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Blaze Exclusive: Katy Perry's Parents Respond to Media Allegations of 'Anti-Semitism

"They have never appeared to be and are not anti-Semitic. Period."

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Over the weekend, The Sun, a tabloid in the United Kingdom, joined countless outlets in reporting about the allegedly anti-Semitic comments that were made last week by singer Katy Perry's father, Keith Hudson.

Hudson, an evangelical pastor, was delivering a sermon at Church on the Rise in Westlake, Ohio, when the controversial statements were uttered. Since the event, media outlets have been running wild with his words.

"You know how to make the Jew jealous? Have some money, honey," he said. "You go to LA and they own all the Rolex and diamond places. Walk down a part of LA where we live and it is so rich it smells. You ever smell rich? They are all Jews, hallelujah. Amen," he continued.

The Sun called this a "sick blast," while The Jewish Forward called it an "anti-Semitic rant." And the Inquisitr referred to the comments as "hate speeches." Even the Anti-Defamation League got involved, with the group's national director harshly condemning the comments:

Keith Hudson's unabashedly anti-Semitic remarks to hundreds of worshippers in Ohio about Jews and money are a reminder that the age-old stereotypes are alive and well and continue to bubble up to the surface in many segments of society. We have seen it previously manifested in pop culture and in religious and political spheres.

Church-based anti-Semitism historically has been one of the most virulent forms of this disease. We have made much progress in this country in terms of religiously based anti-Semitism. That's why this manifestation is so disturbing...

But when the Blaze questioned Keith and his wife, Mary, in an exclusive interview, they offered up a very different explanation, calling the media's depiction of the sermon "so out of context."

During a phone call Monday afternoon, Keith said that the media have been inundating him with phone calls.

"I'm not anti-Semitic," Keith explained. "We have lots of Jewish friends. We’ve supported Jewish orphanages...The Hudsons do not mean any harm."

Rather than a "sick blast" or a "rant," he explained that the comments were said in jest and that there was certainly no harm meant by them. "I was joking. I have said this for years – I’ve said it in other churches before," he continued.

Just before the comments were made, Keith said that he was talking about and praying for small business owners -- mainly individuals who were self-employed. "I was talking about how God wants people to prosper and to be a blessing," he explains. "God wants to bless you so you can be a blessing."

It was after speaking and praying for these business owners that he made the joking comments about Jewish wealth. Quips about Judaism and wealth are widely regarded as pejorative and have been known to cause offense. But it's the context that the Hudsons say is missing from media reports about the incident.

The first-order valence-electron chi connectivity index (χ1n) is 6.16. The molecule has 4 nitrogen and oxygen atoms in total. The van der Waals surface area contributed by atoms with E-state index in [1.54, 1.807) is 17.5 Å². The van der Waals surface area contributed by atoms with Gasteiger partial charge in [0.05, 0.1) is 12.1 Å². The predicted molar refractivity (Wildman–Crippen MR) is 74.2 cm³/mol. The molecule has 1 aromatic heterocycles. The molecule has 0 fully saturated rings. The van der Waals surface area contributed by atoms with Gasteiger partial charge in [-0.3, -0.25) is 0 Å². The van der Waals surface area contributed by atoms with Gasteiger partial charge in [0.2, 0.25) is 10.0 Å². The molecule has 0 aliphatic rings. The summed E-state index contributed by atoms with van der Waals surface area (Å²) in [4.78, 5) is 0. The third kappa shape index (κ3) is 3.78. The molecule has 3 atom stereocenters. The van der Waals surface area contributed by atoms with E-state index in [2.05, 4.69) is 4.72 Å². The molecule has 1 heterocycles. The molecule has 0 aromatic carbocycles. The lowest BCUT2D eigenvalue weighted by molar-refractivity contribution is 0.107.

Mary went on to explain that the family has given thousands of dollars to Jewish charities and that they have supported Pastor John Hagee and Christians & Jews United for Israel.

Additionally, the husband and wife duo said that they have preached with Messianic Jewish leaders. According to Mary, her family may even have Jewish roots. "We love the Jewish people," she reiterated.

"I think where I erred was in using the word 'Jews,'" Keith said, acknowledging the fact that some may see the word as offensive (though he maintains that he had no ill will in using the term). "I should have used the word 'Jewish' instead."

In an interview with the Blaze, Pastor Phil Tammy Hotsenpiller (an expert in spreading faith in Hollywood whom we have profiled in the past), a close friend of the Hudson family, flatly rejected the notion that they are anti-Semitic.

"I would say it's absolutely false," Hotsenpiller said of the media's anti-Jewish charges. "They're some of the most pro-Israel people I know on the planet. There's rarely a conversation we have that doesn't talk about blessing Israel [and] praying for Israel..."

The Blaze also interviewed David Schneier, a lawyer and a rabbi at the Messianic Initiative. When we told Schneier about the anti-Semitic allegations, he was surprised, as the Hudsons have worked with him in the past.

"Anyone who says anything like that -- they don't know them. Its nonsense," he said. "I know them personally. They've attended conferences with the Messianic Congregation. They have never appeared to be and are not anti-Semitic. Period."

Aside from failing to report the other side of the story, some media had details surrounding the incident incorrect. The Jewish Forward, for example, reported that Keith is "a preacher at an Ohio church" and that Mary, too, works for the same house of worship. Neither is true. The husband and wife were merely visiting the church and guest speaking when these comments were made.

Not every outlet jumped on the anti-Hudson bandwagon, though. seemed to, at the least, give the benefit of the doubt, writing:

Sometimes controversial remarks have clear malicious intent.

Sometimes they seem to be nothing more then idiotic, coming from a confused or misinformed source.

But sometimes it’s hard to know what the person was thinking, or what the purpose was of the remarks themselves.  The father of international music star Katy Perry, Mr. Keith Hudson, seems to fall under that third category, but it really is hard to tell.

This story has certainly grown legs. The Hudsons, throughout our talk, reiterated their support for the Jewish people and were adamant about not meaning to offend. Still, there's no doubt many will remain offended by Keith's comments.

What do you think? Let us know in the comments section.

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